20. Bianca Belair Wins The Rumble (2021): At one point, winning the Royal Rumble was a true star-making performance for a wrestler, moving them up the ladder and putting them into the main event scene. It certainly doesn’t always happen that way, but it can be a special thrill when it does. That applies here. Bianca spent nearly 57 minutes in the match, winning from the 3rd spot, but it was her celebration that really made this a fun one for me. It was clear just how much it meant to her that she just won the Royal Rumble. She simply could not contain her emotion. For you long-time readers of my work, you know that one of my favorite things about wrestling is when people are able to break character and show real emotion when they accomplish big things. She was “made” from this moment on.
19. Triple H vs Cactus Jack (2000): Two men who played their roles to absolute perfection. Triple H was so easy to hate, and Mick Foley, in any of his roles, was so easy to love. Putting them in a Street Fight here allowed them to really take fans on a ride. It was brutal, and it was bloody. Lots of weaponry and plunder was involved. The story being told was great, too, with Foley deciding that Mankind didn’t quite have what it took to defeat Triple H in a Street Fight, so he called in a substitute that would take his place… Cactus Jack. Kudos to Triple H for working the majority of the match with a puncture wound to his calf after taking a suplex onto a wooden pallet and having a piece of the broken wood basically stab him.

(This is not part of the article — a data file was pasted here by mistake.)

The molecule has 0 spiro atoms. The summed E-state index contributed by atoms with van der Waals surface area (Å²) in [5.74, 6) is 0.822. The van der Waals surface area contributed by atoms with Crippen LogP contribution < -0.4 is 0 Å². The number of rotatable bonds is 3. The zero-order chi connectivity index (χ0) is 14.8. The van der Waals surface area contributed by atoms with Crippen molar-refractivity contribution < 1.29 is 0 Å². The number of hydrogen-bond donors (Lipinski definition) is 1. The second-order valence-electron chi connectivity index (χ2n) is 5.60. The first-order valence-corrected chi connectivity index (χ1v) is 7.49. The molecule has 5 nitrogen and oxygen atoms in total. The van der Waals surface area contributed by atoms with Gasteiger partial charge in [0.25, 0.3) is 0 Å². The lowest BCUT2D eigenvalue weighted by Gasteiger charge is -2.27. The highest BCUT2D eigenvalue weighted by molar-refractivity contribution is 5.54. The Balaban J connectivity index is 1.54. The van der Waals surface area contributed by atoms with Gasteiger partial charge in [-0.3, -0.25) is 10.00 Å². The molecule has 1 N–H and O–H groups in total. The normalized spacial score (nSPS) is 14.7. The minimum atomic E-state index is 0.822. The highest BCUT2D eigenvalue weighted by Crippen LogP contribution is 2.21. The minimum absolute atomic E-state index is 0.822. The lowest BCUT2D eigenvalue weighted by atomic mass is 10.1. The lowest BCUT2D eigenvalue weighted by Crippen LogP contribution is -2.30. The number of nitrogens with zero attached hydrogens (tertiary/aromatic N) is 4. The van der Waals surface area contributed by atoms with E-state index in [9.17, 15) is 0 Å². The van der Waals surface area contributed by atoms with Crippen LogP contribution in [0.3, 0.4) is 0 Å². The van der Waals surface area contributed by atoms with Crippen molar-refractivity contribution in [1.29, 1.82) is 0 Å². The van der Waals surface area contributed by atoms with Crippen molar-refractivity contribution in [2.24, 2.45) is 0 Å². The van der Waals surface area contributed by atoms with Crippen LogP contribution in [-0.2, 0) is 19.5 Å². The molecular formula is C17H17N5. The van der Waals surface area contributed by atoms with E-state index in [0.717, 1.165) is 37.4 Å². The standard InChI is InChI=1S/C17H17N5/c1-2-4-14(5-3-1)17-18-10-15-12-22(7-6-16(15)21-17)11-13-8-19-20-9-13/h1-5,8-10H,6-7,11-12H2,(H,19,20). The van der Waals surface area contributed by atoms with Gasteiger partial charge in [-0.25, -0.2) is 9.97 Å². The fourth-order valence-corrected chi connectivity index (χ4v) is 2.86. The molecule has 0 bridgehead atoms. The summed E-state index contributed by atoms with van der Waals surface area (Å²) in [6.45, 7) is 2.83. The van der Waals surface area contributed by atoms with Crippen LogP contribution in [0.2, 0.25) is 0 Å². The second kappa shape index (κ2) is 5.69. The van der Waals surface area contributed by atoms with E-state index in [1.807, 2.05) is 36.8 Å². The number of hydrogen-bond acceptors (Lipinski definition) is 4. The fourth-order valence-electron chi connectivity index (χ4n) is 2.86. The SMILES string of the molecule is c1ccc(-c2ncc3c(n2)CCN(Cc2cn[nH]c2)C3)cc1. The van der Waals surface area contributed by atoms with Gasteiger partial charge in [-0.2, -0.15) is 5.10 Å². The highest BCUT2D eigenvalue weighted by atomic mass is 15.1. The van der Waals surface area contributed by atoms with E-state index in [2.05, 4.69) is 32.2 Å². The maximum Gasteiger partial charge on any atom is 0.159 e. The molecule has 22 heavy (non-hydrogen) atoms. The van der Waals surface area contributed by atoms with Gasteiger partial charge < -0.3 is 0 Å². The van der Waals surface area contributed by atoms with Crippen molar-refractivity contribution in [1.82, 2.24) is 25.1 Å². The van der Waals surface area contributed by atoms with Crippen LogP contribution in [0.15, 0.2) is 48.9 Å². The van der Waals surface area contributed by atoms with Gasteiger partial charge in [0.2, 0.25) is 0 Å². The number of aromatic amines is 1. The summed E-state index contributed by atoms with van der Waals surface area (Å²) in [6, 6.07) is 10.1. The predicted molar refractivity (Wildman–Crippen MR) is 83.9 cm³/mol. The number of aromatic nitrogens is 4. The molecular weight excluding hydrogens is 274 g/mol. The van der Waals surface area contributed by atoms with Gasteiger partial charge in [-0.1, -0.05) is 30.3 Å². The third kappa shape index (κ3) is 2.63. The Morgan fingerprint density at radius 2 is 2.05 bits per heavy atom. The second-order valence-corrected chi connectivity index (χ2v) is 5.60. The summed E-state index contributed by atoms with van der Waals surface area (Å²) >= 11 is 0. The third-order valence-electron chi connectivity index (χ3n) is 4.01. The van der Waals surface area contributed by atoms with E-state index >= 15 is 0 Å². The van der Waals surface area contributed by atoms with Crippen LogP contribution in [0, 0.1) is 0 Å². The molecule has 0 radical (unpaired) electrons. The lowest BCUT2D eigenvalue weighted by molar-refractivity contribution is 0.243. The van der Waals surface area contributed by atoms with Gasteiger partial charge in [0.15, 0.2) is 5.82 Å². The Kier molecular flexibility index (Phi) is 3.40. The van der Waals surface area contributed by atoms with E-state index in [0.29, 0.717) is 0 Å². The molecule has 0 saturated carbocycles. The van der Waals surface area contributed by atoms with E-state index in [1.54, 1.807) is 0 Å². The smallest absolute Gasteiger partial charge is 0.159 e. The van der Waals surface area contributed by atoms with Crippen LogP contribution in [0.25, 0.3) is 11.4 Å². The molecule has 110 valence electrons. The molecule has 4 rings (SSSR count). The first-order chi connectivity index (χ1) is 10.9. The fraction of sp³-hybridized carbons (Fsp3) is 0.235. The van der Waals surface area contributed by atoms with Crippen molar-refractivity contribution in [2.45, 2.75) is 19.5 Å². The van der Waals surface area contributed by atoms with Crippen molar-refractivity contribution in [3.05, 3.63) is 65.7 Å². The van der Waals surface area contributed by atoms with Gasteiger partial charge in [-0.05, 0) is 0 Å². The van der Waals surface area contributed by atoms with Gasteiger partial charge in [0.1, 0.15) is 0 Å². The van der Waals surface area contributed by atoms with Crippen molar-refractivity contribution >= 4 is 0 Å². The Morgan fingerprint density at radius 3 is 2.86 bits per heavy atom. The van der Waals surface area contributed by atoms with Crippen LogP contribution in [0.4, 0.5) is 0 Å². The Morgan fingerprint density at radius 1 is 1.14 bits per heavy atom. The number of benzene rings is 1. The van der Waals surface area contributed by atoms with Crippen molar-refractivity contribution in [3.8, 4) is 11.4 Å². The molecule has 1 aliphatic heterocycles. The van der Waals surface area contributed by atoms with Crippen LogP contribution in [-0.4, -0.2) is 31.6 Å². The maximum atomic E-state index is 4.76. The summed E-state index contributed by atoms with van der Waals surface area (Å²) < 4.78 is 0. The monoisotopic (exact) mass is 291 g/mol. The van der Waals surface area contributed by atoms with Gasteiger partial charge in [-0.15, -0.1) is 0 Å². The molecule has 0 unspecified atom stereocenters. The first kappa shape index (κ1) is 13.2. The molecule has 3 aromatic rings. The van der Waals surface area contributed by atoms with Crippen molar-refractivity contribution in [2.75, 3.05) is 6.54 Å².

18. Chris Benoit Goes Wire-To-Wire (2004): For obvious reasons, this has been scrubbed from history, with WWE going out of their way to never mention it. They’ll talk about how many people have won the Royal Rumble from the #1 spot, and then name everyone else that did it, but leave Benoit out. There was a long period of time when I couldn’t go back and watch this again, simply because of the range of emotions that Chris Benoit would bring up after what happened at the end of his life, but that doesn’t take away how great of a performance this was. It helped to make Benoit a main event star in a company that many people thought would never push him like that.
17. Tazz Debuts (2000): In the history of pro wrestling, there haven’t been many debuts that were cooler than this one. Appearing in front of his hometown crowd in New York City, Tazz got a huge pop, coming in and steamrolling the previously unbeaten (in televised singles competition) Kurt Angle, looking like every bit of the killer that he was in ECW. Just like that, it looked like the WWF had themselves a new main event star. Unfortunately, that never quite happened. Three months later, he challenged Triple H for the WWF Title on an episode of Smackdown, but that couldn’t even main event the episode. We’ll always have Madison Square Garden in January 2000, though.